Health Tips for Web Developers

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IMPORTANT NOTE: This is not typical of the type of post I write on here. But I think it’s an important subject that all web developers — and probably all desk job workers — should consider. There are a ton of links in this article, so it might be a bit overwhelming. But the links are necessary to support what would otherwise be brushed off as my own baseless opinion.

If you’ve ever flown in an airplane and watched the pre-flight safety instruction video, you’ve probably noticed something about the instructions for putting on the oxygen masks.

The video will emphasize the importance of putting on your own oxygen mask first before helping others (like small children). Although this might seem somewhat counterproductive at first glance, this advice underlies an important principle that lies at the heart of this article: You can’t help others if you don’t first help yourself.

Before helping others, you have to help yourselfBefore helping others, you have to help yourself

As members of a growing, thriving, and super-collaborative community, we have grown accustomed to selflessly sacrificing our time and efforts to create new and exciting projects that assist, educate, and inspire our fellow web designers and developers. And the amazing part of this is that many in the community do these things for what is apparently little to no immediate personal gain. But this all might come at a steep price.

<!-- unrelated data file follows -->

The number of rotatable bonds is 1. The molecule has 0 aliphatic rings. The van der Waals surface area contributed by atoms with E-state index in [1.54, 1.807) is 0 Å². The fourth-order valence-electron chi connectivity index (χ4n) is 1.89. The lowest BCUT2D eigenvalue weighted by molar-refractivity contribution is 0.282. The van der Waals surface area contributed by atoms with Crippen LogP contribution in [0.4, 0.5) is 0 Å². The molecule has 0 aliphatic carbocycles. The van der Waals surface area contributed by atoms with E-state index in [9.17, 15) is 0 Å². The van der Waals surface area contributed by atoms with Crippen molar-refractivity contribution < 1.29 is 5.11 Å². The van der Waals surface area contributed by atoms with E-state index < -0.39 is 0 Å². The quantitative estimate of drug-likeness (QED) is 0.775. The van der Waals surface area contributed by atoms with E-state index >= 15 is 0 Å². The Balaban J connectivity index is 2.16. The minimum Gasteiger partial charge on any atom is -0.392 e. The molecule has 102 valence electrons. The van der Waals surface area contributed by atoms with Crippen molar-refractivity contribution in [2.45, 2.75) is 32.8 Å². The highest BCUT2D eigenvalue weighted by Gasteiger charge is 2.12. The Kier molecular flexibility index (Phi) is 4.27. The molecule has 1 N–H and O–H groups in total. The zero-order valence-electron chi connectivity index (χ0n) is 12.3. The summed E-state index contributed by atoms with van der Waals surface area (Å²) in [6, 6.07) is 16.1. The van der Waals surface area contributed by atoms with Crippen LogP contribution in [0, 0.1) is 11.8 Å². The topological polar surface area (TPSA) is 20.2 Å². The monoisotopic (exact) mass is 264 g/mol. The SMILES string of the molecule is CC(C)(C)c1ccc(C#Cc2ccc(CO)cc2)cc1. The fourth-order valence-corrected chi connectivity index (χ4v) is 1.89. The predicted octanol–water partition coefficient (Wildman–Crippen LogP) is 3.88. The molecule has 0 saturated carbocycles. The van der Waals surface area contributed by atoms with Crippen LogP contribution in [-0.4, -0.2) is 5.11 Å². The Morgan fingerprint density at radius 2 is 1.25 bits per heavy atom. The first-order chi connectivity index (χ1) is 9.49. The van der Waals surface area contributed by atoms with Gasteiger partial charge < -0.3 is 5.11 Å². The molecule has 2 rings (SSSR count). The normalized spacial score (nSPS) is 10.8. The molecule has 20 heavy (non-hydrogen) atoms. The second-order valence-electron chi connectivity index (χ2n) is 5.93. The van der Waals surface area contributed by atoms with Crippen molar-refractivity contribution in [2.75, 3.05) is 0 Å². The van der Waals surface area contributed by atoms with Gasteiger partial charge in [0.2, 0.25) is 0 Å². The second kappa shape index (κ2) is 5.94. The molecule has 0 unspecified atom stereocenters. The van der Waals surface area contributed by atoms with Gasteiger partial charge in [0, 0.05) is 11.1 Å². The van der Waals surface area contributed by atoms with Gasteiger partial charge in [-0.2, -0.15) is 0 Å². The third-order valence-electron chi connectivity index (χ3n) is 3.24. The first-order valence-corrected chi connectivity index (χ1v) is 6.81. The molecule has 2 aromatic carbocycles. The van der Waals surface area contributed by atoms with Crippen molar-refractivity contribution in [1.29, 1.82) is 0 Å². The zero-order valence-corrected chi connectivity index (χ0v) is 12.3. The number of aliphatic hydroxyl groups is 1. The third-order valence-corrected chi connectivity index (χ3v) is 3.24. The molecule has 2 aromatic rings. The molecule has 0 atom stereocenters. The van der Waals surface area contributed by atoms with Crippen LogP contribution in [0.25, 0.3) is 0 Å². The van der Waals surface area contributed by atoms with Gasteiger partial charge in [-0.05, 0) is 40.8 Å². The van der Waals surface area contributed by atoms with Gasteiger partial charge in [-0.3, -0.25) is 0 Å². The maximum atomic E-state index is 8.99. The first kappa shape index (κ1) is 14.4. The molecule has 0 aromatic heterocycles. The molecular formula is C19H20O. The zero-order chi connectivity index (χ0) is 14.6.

Due to our online obsessions and related habits, we may be unknowingly affecting our personal health in ways that might not at first be obvious to us. Thus, the principle applies here too: You can’t help others (whether it’s your clients, your fellow bloggers, your readers, or your web app users), if you don’t first help yourself.

So although the suggestions in this article apply to many fields of work, they are certainly appropriate for those who build websites for a living.

Article Disclaimer!